Language Selection

English French German Italian Portuguese Spanish

Should Open Source Applications Run On Windows?

Filed under
OSS

There's been some interesting debate in the Open Source community regarding Open Source applications that run both on Linux and Windows. One camp feels most users select an operating system based on its available applications. If the applications people want are on Windows, they will tend to stick with Windows. Conversely, if the applications they want are only on Linux, they will eventually end up using Linux. By porting free software to Windows one increases the valuable applications on that platform. If Windows has Microsoft applications plus a stable of free software apps while desktop Linux has only the free software apps, why would anyone switch to Linux (and incur the training and data migration costs) when they already have all the software they need and want right? And as long as Microsoft can keep people on Windows Microsoft will gain the time needed to improve its applications and, most importantly, the supporting software stack.

The second camp feels that Open Source applications that run on both Windows and Linux is an important step in "mainstreaming" Open Source and Linux. Since most desktops run Windows, why not infiltrate (and infuriate) the Empire with Open Source applications such as Firefox and MySQL to "seed" the masses with the concept that Open Source is ready to be used beyond the intimidating world of the techies. Giving users the chance to use an Open Source application on Windows lets them get comfortable before migrating to Linux. Anyway, a transitional desktop (that runs Open Source applications on a Windows platform) is an important first step in migrating to a Linux desktop.

I was interested in posing questions on this topic to various people that work with, contribute to, or provide customer support and consulting for Open Source applications that run on Windows and Linux.

Featured Panelists:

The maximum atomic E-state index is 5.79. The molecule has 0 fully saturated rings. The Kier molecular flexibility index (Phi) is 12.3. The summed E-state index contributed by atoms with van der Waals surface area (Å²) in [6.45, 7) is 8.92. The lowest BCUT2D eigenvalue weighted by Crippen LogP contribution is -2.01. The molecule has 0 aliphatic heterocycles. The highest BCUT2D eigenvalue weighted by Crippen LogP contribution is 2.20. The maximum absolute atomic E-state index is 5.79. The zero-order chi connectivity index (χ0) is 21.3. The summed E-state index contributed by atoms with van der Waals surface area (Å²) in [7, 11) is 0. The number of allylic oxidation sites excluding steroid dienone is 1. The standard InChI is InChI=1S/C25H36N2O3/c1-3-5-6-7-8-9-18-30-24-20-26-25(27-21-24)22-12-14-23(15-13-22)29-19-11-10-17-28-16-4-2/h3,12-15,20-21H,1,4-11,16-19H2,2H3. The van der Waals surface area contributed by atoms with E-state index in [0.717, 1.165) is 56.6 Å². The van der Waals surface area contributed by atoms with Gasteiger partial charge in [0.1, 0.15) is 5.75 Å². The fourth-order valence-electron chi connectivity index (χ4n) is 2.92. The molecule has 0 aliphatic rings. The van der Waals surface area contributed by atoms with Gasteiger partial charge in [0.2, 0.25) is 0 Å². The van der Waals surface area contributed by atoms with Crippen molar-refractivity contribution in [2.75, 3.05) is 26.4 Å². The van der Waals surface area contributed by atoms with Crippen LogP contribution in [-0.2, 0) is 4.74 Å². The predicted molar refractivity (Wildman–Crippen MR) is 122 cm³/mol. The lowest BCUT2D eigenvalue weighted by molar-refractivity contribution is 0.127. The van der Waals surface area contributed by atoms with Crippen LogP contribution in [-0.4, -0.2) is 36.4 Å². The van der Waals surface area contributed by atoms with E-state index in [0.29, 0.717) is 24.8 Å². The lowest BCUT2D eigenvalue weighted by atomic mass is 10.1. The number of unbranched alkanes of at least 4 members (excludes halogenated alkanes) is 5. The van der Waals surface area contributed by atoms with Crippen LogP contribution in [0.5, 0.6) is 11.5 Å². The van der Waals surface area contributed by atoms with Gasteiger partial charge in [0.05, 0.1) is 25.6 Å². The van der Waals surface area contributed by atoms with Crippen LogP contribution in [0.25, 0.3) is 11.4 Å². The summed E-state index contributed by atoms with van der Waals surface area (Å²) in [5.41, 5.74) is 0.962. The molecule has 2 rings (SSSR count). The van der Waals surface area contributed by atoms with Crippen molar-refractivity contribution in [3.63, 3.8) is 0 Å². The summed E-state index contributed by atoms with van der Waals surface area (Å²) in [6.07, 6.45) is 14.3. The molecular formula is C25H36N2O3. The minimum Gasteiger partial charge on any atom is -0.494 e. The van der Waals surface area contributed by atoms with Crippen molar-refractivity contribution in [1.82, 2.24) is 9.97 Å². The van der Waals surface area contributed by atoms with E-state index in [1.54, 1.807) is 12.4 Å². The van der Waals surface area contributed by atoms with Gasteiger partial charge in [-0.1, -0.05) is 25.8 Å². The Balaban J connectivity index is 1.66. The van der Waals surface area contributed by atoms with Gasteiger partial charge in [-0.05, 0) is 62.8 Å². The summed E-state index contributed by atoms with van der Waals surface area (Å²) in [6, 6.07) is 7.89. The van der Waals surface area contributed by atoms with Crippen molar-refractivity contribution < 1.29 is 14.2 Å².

Marten Mickos, CEO, MySQL AB
Andy Astor: CEO, EnterpriseDB
David Boswell: Member, MozDev Community Organization

Full Article.

More in Tux Machines

NSA partners with Apache to release open-source data traffic program

In partnership with the Apache Software Foundation, the NSA announced on Tuesday that it is releasing the source code for Niagarafiles (Nifi). The spy agency said that Nifi "automates data flows among multiple computer networks, even when data formats and protocols differ". Read more

Expensive "Free/Libre Software Laptop" Uses A NVIDIA GPU

While there's been an ongoing discussion this week about delivering a $500 "open to the core" laptop that runs Ubuntu Linux and would be comprised of open-source software down to the firmware and Coreboot, announced last week was a high-end laptop that also aims to promote free/libre software. Though don't get out your wallets quite yet. Read more

Docker Update Fixes Pair of Critical Security flaws

The open-source Docker container virtualization technology has emerged as one of the hottest and most hyped technologies of the year. Docker, however, isn't immune from security vulnerabilities, as a pair of recent updates illustrate. Read more

Linux-based AUV maps Antarctic sea ice thickness

Woods Hole Oceanographic used a Linux-based “SeaBED” AUV to build the first 3D map of Antarctic sea ice — and found it’s thicker than had been estimated. Every now and then we see some good news about climate change sprinkled in with all the increasingly dire warnings. Yesterday, the New York Times reported that solar and wind energy are starting to become competitive with natural gas. On the same day, Woods Hole Oceanographic Institute (WHOI), based in Massachusetts, announced it had published a paper in Nature Geoscience on experiments run by an autonomous, Linux-based submarine called the SeaBED. The underwater survey indicated that Antarctic sea ice was thicker than had been previously estimated. Read more